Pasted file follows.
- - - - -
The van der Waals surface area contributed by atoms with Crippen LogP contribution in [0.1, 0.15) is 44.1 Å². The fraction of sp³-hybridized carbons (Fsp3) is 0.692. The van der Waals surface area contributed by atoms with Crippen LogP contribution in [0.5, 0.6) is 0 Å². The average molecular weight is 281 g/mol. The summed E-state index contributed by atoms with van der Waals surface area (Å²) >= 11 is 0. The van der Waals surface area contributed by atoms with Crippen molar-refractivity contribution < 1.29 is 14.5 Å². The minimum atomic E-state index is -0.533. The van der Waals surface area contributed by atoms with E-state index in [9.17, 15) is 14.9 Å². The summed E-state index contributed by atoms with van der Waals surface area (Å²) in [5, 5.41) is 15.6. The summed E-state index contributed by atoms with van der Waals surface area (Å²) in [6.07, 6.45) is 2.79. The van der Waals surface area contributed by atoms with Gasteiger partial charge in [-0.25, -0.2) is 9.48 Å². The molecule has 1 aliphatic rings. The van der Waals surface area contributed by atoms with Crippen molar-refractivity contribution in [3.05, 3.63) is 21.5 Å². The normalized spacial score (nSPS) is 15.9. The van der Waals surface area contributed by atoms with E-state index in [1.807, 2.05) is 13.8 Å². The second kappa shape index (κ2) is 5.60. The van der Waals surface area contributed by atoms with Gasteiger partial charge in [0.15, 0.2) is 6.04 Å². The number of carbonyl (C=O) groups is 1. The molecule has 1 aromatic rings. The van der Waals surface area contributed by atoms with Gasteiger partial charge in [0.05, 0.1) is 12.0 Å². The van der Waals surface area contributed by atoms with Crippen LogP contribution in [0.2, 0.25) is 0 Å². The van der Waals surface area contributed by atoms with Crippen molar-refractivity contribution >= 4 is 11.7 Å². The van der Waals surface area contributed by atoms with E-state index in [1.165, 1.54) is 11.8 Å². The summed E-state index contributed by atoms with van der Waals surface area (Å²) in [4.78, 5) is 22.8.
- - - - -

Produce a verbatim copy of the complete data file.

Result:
The van der Waals surface area contributed by atoms with Crippen LogP contribution in [0.1, 0.15) is 44.1 Å². The fraction of sp³-hybridized carbons (Fsp3) is 0.692. The van der Waals surface area contributed by atoms with Crippen LogP contribution in [0.5, 0.6) is 0 Å². The average molecular weight is 281 g/mol. The summed E-state index contributed by atoms with van der Waals surface area (Å²) >= 11 is 0. The van der Waals surface area contributed by atoms with Crippen molar-refractivity contribution < 1.29 is 14.5 Å². The minimum atomic E-state index is -0.533. The van der Waals surface area contributed by atoms with E-state index in [9.17, 15) is 14.9 Å². The summed E-state index contributed by atoms with van der Waals surface area (Å²) in [5, 5.41) is 15.6. The summed E-state index contributed by atoms with van der Waals surface area (Å²) in [6.07, 6.45) is 2.79. The van der Waals surface area contributed by atoms with Gasteiger partial charge in [-0.25, -0.2) is 9.48 Å². The molecule has 1 aliphatic rings. The van der Waals surface area contributed by atoms with Crippen molar-refractivity contribution in [3.05, 3.63) is 21.5 Å². The normalized spacial score (nSPS) is 15.9. The van der Waals surface area contributed by atoms with E-state index in [1.807, 2.05) is 13.8 Å². The second kappa shape index (κ2) is 5.60. The van der Waals surface area contributed by atoms with Gasteiger partial charge in [0.15, 0.2) is 6.04 Å². The number of carbonyl (C=O) groups is 1. The molecule has 1 aromatic rings. The van der Waals surface area contributed by atoms with Gasteiger partial charge in [0.05, 0.1) is 12.0 Å². The van der Waals surface area contributed by atoms with Crippen LogP contribution in [0.2, 0.25) is 0 Å². The van der Waals surface area contributed by atoms with Crippen molar-refractivity contribution >= 4 is 11.7 Å². The van der Waals surface area contributed by atoms with E-state index in [1.165, 1.54) is 11.8 Å². The summed E-state index contributed by atoms with van der Waals surface area (Å²) in [4.78, 5) is 22.8.